Symbiosis: Liza Riddle & Mark Goudy is on view at Plinth Gallery, Denver
August 5 – September 24, 2022
Plinth Gallery is pleased to present ‘Symbiosis’, a new exhibition by Liza Riddle & Mark Goudy.
The word “intention” comes to mind when observing the ceramic work of Mark Goudy and Liza Riddle. While each artist’s ceramics are diametrically opposed and stylistically different, their work exudes intentionality: it is deliberate, purposeful, and highly engaging.
Part of both artists’ intentionality is to create a visual language and express that language through their work. While Goudy’s work is vessel centric, Riddle’s ceramics decidedly do not reference the container aesthetic. Yet both artists have designed work that articulates a very specific discourse. Their approaches to form and surface are polar opposites.
Goudy’s featherweight vessels articulate containment but only in that that they embrace space. Both surface and shape work seamlessly together to push the boundaries of what would normally be thought of as containers. The highlighted surface ridges merge flawlessly with undulations that circumnavigate the contained space. Their translucency comes as no surprise. It is an expected yet wonderous attribute. Goudy was a 3D graphics hardware design engineer before coming to ceramics. His skill with the design process enables him to create forms that are algorithmic based, allowing him make shapes that could not be made directly by hand. Starting with a concept, he uses Grasshopper and Rhino software to design the form. He then 3D prints the mold parts from which he fabricates in plaster and finally slip casts the objects in translucent porcelain.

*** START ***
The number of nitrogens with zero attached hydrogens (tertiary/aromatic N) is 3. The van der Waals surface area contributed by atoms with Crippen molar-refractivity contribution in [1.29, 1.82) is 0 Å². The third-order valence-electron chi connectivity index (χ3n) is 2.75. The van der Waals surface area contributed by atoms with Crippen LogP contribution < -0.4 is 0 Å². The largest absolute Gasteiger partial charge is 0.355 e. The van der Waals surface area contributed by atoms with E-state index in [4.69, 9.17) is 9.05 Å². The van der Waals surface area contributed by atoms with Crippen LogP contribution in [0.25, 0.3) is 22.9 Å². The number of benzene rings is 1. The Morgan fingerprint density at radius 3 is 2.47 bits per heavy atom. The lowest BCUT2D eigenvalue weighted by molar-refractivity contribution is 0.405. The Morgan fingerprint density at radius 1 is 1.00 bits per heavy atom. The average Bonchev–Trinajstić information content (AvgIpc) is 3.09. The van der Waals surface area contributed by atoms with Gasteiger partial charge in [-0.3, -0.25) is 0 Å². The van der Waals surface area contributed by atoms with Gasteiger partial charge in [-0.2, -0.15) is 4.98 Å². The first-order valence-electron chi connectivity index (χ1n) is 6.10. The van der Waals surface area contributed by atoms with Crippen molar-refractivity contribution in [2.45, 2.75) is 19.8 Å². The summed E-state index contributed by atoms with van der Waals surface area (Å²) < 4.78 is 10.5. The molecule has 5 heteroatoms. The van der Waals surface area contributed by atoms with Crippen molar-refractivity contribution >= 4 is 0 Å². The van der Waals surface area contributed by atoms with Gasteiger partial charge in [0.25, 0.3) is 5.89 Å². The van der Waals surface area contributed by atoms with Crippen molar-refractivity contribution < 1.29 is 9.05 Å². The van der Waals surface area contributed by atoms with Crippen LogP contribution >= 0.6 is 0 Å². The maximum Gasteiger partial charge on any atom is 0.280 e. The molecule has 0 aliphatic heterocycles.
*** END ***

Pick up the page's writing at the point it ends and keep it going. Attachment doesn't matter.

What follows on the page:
Riddle starts with simple sketches of geometric forms and moves to making them in clay. The surfaces are accentuated by patterned cracking that evoke landscapes, referencing erosion and a sense of vestigial transformation. She has degrees in zoology, environmental planning and worked as a park ranger before her career in ceramics. Influenced by natural phenomena, her ceramic pieces capture and explore the idea of vestige or “trace,” which she describes as “recording a moment in time.” She builds her hollow pieces using slabs that contain an interior frame work providing structural rigidity. There is a subtle and quiet nature to Riddle’s constructions, yet they contain an understated energy posing a simple question of “how did they get this way, and what caused them to fissure and fracture in such a way?” This sense of mysterious metamorphosis, preserved as a moment in time are her sense of exploration of natural occurrences that abound on our small planet.
Text by Jonathan Kaplan
3520 Brighton Blvd
Denver CO, 80216